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Feet welcome multitude of fungi

A genetic analysis of fungi on the human body finds that our feet have the most – more than 100 types, many of which ward off the unhealthy fungi that cause infections like athlete's foot.

May 22, 2013|By Deborah Netburn, Los Angeles Times
  • Researchers in a new study believe that our feet are probably exposed to more fungal diversity than other parts of our body because they’re so close to the ground.
Researchers in a new study believe that our feet are probably exposed to… (Jim Robinson, Chicago Tribune )

Here's a scientific finding that may knock you off your feet: At least 80 types of fungi reside on a typical person's heel, along with 60 between the toes and 40 on the toenail.

Altogether, the feet are home to more than 100 types of fungus, more than any other area of the human body, according to a study published Wednesday by the journal Nature. And that fungal fellowship is in constant motion as we walk through life.

It may sound icky, but many of the fungi on our skin serve a very useful purpose, said study leader Julie Segre, a geneticist at the National Human Genome Research Institute in Bethesda, Md.

"One of the major functions of healthy fungi is to prevent pathogenic fungi from adhering to our skin," where they can cause athlete's foot, plantar warts and stubborn toenail infections, she said. "There is something about toenails that fungi just love."

Segre is at the forefront of research on the human microbiome — the collection of microscopic bacteria, viruses, fungi and mites that live in or on our bodies. The work increasingly shows that a thriving microbiome is essential to our health by helping us digest our food, fight disease and generally keep our systems in good working order.

In previous studies, Segre and her colleagues from various branches of the National Institutes of Health conducted a genetic analysis of bacteria that populate the different regions of our skin. This time, they turned their attention to fungi.

Dr. Heidi H. Kong, a dermatologist at the National Cancer Institute in Bethesda, recruited 10 healthy volunteers for the study. Using a sponge swab, she swiped 13 regions of each volunteer's body, including the scalp, forehead, chest, forearms, nostrils, heel and the skin between the toes. She also clipped the subjects' toenails.

Kong dipped the samples in a solution to remove the fungi and bacteria, which she then handed off to Segre.

Collecting DNA from fungi is more complicated than collecting it from bacteria, Segre said. Fungi have thicker cell walls, so more effort is required to break them down and release their genetic material.

Segre and members of her research team put tiny stainless steel beads and detergents in the solution and heated it up to 131 degrees Fahrenheit. That broke the cell walls, releasing the fungal DNA. The samples were fed into a gene-sequencing instrument.

The results revealed that an individual's fungal biome looks very different from place to place. The forearms had between 18 and 23 types of fungi; sites like the forehead and chest had between two and 10.

But the feet stood out, with the most variety from heel to toe. Among the denizens were Saccharomyces, the kind of yeast that ferments bread and beer; Penicillium, which is used to make penicillin; and Malassezia, which can cause dandruff.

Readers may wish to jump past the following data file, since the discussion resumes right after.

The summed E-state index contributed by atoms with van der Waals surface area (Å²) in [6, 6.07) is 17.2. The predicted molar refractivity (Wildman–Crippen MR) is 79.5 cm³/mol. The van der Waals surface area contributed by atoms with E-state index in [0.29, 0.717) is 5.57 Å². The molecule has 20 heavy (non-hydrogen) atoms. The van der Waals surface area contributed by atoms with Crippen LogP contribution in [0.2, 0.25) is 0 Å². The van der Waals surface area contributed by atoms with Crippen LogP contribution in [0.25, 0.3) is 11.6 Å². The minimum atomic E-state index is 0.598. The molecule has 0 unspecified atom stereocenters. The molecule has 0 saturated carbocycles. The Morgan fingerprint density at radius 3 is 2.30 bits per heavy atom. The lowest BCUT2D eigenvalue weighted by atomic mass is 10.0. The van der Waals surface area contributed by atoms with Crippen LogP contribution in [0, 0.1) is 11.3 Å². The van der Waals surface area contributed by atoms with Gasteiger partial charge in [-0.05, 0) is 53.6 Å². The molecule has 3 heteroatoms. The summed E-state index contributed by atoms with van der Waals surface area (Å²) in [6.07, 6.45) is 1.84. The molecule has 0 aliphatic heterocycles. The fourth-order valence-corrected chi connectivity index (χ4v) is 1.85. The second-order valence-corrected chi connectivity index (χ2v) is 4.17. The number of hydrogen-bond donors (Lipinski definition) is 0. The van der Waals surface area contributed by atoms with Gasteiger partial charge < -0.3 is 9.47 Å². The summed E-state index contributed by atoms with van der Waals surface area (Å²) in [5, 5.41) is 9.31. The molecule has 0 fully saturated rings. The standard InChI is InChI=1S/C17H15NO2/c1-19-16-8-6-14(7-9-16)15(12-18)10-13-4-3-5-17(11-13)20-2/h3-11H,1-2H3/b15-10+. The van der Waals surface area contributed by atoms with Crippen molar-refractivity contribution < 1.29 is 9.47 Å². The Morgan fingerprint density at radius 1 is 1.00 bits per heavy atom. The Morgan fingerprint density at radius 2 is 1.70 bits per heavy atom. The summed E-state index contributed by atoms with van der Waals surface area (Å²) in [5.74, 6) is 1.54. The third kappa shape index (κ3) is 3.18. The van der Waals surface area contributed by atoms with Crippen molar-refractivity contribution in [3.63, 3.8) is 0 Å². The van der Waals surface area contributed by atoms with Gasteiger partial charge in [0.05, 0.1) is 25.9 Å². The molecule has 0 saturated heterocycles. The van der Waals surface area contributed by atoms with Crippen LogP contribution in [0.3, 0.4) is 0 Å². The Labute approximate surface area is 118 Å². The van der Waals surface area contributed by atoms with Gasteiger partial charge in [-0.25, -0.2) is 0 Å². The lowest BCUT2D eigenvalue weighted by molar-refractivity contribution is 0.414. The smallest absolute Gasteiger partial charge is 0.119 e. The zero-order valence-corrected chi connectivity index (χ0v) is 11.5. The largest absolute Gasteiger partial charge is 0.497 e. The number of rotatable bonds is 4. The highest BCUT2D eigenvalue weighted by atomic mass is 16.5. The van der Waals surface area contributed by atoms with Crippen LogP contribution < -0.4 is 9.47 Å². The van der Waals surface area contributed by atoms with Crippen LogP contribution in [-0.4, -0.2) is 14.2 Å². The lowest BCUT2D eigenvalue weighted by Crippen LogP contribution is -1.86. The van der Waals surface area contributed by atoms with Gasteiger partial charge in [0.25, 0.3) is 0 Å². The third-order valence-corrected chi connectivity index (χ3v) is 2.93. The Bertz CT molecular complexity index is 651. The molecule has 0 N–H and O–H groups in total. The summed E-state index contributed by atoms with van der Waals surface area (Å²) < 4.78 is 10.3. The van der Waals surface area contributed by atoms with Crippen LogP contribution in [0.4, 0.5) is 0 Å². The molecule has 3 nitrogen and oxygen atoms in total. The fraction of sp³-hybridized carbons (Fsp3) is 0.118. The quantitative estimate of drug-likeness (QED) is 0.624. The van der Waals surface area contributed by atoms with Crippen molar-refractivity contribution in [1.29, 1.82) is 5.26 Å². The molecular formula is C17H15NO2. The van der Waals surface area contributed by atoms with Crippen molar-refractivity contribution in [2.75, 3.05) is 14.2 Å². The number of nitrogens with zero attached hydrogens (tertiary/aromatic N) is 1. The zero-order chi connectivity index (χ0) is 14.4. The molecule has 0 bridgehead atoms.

The findings also showed that our feet are like a bustling fungi hotel, with different types moving in and out at a fast clip.

When six of the 10 volunteers returned after one to three months for further swabbing, only 30% to 40% of the fungi on the feet had remained the same, the researchers found.

Segre said she doesn't know why the fungal community on our feet is so diverse and unstable, but she has a few ideas. For starters, while skin temperature on our core remains a pretty stable 92.3 degrees, the temperature of our feet fluctuates wildly. Cold feet may be hospitable to some strains of fungi, while hot feet may be more attractive to others.

Since they're so close to the ground, our feet are probably also exposed to more fungal diversity than other parts of our body.

And there's one more thing: "People are fastidious about washing everything off their hands, but people don't really specifically wash their feet," Segre said. "For many people, standing in the shower seems good enough."

Elizabeth Grice, an assistant professor of dermatology at the University of Pennsylvania who studies the microbes that live on skin, said researchers are just beginning to get their feet wet when it comes to understanding the fungus among us.

"There have been studies that look at the fungi in the gut, but we had no idea prior to this about what fungi was like on the skin," said Grice, who wasn't involved with the Nature study. "This really brings a different aspect of the microbiome to light. It is important to start thinking of the microbiome as many different organisms instead of just bacteria."

Segre's research may help scientists find ways to get rid of the unwanted types of fungi that live on our feet, like the ones that cause athlete's foot. Fungal foot diseases are often treated with antifungal medications that attack all fungi indiscriminately, both good and bad. If scientists knew more about the specific types that cause problems, they could develop more-targeted treatments.

After doing this study, Segre says, she believes there is value in limiting the opportunities to expose our feet to new fungi.

"Really, wear flip-flops in the gym locker room," she said.

deborah.netburn@latimes.com

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